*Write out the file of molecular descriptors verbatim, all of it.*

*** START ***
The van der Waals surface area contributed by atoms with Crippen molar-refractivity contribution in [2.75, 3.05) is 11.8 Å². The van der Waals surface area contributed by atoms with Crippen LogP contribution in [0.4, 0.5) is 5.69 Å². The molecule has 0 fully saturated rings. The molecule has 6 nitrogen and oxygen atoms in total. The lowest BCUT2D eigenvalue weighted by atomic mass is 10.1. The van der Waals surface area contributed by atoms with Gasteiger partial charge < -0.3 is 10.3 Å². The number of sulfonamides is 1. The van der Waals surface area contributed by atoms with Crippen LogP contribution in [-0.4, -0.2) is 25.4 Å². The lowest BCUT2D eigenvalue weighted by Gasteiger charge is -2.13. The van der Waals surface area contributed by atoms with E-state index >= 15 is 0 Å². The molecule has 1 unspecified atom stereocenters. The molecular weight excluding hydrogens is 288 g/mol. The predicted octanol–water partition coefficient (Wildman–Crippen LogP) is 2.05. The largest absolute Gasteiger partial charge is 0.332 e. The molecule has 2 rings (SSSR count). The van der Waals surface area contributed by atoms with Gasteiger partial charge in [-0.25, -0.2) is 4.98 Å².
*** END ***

The van der Waals surface area contributed by atoms with Crippen molar-refractivity contribution in [2.75, 3.05) is 11.8 Å². The van der Waals surface area contributed by atoms with Crippen LogP contribution in [0.4, 0.5) is 5.69 Å². The molecule has 0 fully saturated rings. The molecule has 6 nitrogen and oxygen atoms in total. The lowest BCUT2D eigenvalue weighted by atomic mass is 10.1. The van der Waals surface area contributed by atoms with Gasteiger partial charge < -0.3 is 10.3 Å². The number of sulfonamides is 1. The van der Waals surface area contributed by atoms with Crippen LogP contribution in [-0.4, -0.2) is 25.4 Å². The lowest BCUT2D eigenvalue weighted by Gasteiger charge is -2.13. The van der Waals surface area contributed by atoms with E-state index >= 15 is 0 Å². The molecule has 1 unspecified atom stereocenters. The molecular weight excluding hydrogens is 288 g/mol. The predicted octanol–water partition coefficient (Wildman–Crippen LogP) is 2.05. The largest absolute Gasteiger partial charge is 0.332 e. The molecule has 2 rings (SSSR count). The van der Waals surface area contributed by atoms with Gasteiger partial charge in [-0.25, -0.2) is 4.98 Å².